Hoping for Narrative at a Funeral

I recently attended a funeral where the pastor was not acquainted with the deceased, or the family.  Beforehand, he’d been in touch with the family via email to learn something about the woman who was to be buried.  He asked for stories.

At the graveside, he recounted stories, wove them into his funeral services–sometimes the whole story, sometimes just a reference.  I could tell these stories made a difference.

I wonder how many of us hope for a narrative that makes sense at a funeral.  That the person who died had a story of their life–one that seemed to have an arc, a climax, a purpose.  While we often choose a minister who personally knew the deceased or at least the family, I can understand how much more a family who doesn’t know the minister might be yearning for him/her to speak a narrative of a life they knew, even if he didn’t.  And what pressure on a minister to create that from stories and testimonies.

But still I was awed by the feeling that he successfully gave back to them a story of their mother–a life they recognized, complete with purpose and narrative arc, as if it had been written by her, or by God himself.  And how they seemed satisfied by that story–as if the completion of a story gives us closure.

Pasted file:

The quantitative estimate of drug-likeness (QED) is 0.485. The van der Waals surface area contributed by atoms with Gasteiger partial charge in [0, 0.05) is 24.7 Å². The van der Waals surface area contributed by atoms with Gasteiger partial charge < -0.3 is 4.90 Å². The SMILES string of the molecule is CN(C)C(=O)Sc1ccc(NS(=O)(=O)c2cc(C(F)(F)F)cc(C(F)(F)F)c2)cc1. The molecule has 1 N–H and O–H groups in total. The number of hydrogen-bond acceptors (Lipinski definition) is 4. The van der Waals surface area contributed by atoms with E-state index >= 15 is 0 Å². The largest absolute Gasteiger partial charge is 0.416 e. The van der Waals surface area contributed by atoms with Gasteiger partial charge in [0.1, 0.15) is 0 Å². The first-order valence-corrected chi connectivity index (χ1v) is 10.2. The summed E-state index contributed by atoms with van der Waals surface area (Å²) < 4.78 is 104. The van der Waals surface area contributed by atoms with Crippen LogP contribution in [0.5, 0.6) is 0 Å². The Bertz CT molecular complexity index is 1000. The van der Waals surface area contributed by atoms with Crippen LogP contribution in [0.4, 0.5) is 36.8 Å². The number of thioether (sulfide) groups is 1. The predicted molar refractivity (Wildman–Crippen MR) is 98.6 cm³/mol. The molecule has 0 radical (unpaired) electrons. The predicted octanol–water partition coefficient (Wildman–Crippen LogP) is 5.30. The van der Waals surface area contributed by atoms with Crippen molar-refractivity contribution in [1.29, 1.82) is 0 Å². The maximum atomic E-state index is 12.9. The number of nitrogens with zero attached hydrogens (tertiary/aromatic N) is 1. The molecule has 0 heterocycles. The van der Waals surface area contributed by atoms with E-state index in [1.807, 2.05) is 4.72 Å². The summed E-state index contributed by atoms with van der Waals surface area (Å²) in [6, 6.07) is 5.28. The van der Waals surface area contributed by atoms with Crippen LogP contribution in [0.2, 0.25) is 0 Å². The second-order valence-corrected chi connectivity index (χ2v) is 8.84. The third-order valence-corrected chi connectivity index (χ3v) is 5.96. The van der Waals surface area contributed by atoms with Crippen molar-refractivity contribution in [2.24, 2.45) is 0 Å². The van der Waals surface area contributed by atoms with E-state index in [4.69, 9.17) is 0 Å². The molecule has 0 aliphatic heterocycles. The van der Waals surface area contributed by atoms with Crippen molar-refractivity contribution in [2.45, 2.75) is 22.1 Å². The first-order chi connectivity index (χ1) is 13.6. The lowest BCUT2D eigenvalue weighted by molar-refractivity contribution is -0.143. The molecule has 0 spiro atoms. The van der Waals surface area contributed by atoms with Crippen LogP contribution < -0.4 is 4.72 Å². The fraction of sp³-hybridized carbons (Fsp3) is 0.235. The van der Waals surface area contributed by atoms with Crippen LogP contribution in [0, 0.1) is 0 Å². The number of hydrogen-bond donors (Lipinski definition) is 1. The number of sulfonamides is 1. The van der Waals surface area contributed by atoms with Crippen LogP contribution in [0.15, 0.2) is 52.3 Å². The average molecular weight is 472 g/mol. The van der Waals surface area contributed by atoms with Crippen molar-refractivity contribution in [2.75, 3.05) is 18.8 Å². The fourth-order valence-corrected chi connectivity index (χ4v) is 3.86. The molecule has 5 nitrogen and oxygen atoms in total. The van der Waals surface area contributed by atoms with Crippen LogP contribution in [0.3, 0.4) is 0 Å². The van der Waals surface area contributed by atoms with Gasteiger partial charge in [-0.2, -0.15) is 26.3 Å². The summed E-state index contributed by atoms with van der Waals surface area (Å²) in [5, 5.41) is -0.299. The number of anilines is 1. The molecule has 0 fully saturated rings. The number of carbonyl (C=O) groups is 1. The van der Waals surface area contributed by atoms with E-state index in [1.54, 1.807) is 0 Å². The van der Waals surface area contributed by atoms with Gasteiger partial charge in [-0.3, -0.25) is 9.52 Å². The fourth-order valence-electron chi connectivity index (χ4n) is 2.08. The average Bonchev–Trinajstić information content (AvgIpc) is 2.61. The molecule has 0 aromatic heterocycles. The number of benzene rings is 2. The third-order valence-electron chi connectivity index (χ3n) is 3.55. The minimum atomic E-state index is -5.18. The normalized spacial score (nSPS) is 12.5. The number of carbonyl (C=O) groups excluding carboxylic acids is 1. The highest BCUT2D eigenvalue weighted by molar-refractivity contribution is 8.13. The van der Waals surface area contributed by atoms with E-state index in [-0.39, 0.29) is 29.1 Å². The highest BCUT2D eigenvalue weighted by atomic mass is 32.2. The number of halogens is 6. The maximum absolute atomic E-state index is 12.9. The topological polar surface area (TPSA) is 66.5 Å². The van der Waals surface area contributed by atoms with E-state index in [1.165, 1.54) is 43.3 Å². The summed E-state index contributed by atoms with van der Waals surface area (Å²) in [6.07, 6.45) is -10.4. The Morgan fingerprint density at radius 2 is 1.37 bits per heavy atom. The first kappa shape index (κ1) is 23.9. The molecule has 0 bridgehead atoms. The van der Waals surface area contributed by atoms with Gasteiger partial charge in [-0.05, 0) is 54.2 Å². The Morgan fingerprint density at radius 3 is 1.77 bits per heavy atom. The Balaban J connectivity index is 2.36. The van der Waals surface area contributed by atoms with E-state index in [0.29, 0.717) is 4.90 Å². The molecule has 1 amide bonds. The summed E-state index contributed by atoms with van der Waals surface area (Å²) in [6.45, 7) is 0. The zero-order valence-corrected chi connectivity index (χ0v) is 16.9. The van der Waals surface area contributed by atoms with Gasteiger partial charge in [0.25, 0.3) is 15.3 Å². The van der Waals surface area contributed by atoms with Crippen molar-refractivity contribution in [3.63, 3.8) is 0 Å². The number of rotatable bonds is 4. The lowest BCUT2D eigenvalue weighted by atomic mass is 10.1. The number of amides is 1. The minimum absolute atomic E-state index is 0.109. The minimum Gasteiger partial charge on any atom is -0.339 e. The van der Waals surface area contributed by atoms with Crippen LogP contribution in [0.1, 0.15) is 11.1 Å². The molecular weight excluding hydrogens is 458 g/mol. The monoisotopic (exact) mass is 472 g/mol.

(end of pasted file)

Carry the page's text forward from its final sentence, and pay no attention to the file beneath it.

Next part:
Certainly those of us who are living hope that our lives are creating a story with a narrative arc.  I’m thinking I should jot down some notes for a minister here about what my story was–just in case he needs some pointers.

2 thoughts on “Hoping for Narrative at a Funeral

  1. Murray August 23, 2008 / 9:59

    I almost never go to funerals, mostly because I don’t deal well with people I love dying. I did attend one a year ago because it was for a particularly special man, and it turned out to be not about him at all, but an hours-long promo for the Catholic church. I think I’ll go back to avoiding funerals, staying home and remembering my deceased friends in my own way. It’s great to hear that some ministers actually do take their jobs seriously, though.

  2. David Wesley August 25, 2008 / 9:59

    Being able to create a narrative that’s meaningful to those left behind is a tremendous gift. A person’s life should be celebrated wherever possible, but sometimes the circumstances make it very difficult. I once went to a service for a young man who committed suicide by hanging himself in a tree within view of an elementary school (students found him). You can’t celebrate a life that ends that way, but the pastor used it to remind each of us that we have choices and options and we can create our own successful narrative.

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